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"Exit the King"
Written by Eugene Ionesco; Translated by Neil Armfield & Geoffrey Rush.
Directed by Neil Armfield; Music by John Rodgers.
Ethel Barrymore Theatre, 243 West 47th Street / 212-239-6200.
Opened March 26, 2009, Closes June 14, 2009.
Reviewed by Lucy Komisar March 31, 2009.
Geoffrey Rush in "Exit the King." Photo Joan Marcus.
King Berenger (Geoffrey Rush) loves parties. Well, the party's over. Or about to be, in 90 minutes. The party is life, of course. Avant garde playwright Eugene Ionesco has penned this cosmic joke about mortality, which finds its best laugh lines in the bravura performance of Rush and some good licks from Andrea Martin as the wide-eyed maid-servant Juliette, whose superb comic talents were only recently seen in "Young Frankenstein."
The production gets a tongue-in-cheek staging by Neil Armfield (who with Rush translated the work from the French). He presents this wild farce as if it were totally logical. Suspend belief.
Susan Sarandon and Lauren Ambrose, in "Exit the King." Photo by Joan Marcus
Beringer has been informed that, "You are going to die in an hour and a half." This king who is about to die is cranky, campy and very narcissistic, clad in an ermine cape (occasionally over striped pajamas) and a hint of a British upper class accent. Rush's gasps and grimaces are performed with a rubbery face and wonderfully saucy demeanor.
The response on one level is a collection of gags and pratfalls. Crisis and response is absurd. The country is collapsing; the bistros are empty. As his body disintegrates, he is advised to "Do Irish dancing; you don’t need your arms." The main job of the maid (the incomparable Martin) is to jump athletically over the royals' trains as she dips to untwist them.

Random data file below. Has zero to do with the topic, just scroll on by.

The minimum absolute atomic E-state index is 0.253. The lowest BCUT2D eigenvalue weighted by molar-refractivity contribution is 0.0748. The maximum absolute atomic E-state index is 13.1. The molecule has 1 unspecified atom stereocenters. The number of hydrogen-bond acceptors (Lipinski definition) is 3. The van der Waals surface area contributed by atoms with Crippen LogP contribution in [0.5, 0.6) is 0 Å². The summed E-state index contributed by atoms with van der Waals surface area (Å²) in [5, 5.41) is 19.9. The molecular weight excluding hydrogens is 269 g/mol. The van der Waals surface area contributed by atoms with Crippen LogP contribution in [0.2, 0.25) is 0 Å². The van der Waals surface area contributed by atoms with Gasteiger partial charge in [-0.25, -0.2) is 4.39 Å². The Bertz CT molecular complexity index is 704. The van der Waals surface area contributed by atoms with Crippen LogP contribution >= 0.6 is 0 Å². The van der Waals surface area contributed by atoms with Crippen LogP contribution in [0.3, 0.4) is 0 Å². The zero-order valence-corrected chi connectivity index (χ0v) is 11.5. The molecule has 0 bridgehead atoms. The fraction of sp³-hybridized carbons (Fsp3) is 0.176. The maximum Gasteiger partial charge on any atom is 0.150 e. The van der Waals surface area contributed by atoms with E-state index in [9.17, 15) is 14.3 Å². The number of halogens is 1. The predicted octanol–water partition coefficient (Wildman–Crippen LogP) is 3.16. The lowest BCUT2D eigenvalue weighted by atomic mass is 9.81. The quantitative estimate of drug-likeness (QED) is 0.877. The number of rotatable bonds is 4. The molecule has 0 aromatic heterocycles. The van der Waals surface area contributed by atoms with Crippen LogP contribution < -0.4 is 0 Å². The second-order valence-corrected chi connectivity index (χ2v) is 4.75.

In the background is the horror that Beringer has caused. (Bats hang upside down on the tapestry.) But all he cares about himself. Asked by a wife, "Do you love me?" he replies, "I've always loved myself." The new translation includes the line that he pawned the washing machine for the Treasury bailout; it gets appreciative laughter. A guard says, "He cut off a few heads. It was for national security." Could this be a political commentary?
L-R: Susan Sarandon, William Sadler, Geoffrey Rush, Lauren Ambrose and Andrea Martin in "'Exit the King." Photo by Joan Marcus.
Susan Sarandon provides an odd, dry, static interpretation of Queen Marguerite, the King's first wife. (It's never explained why he can have two.) Young Queen Marie (Lauren Ambrose) in white gown and red curls is obviously the trophy wife, appropriately ditsy, self-involved and utterly unaware of the outside world. Marguerite is aware, but doesn't seem to care much.
The set is an odd, busy confection with the clutter of a second-hand store and strange wall hangings that create the ambience of a cave. Beringer holds forth on a red cushioned silver and gold metal platform "throne." The set and costumes are by Dale Ferguson. The others, even the doctor and the maid, wear white gloves.
The particular parts are sometimes less than the whole. The cloying Marie is a bit tiresome. But Rush's performance makes you forget the occasionally forgettable characters who inhabit his world. When he is emoting, all is totally believable, and a metaphor for our time.
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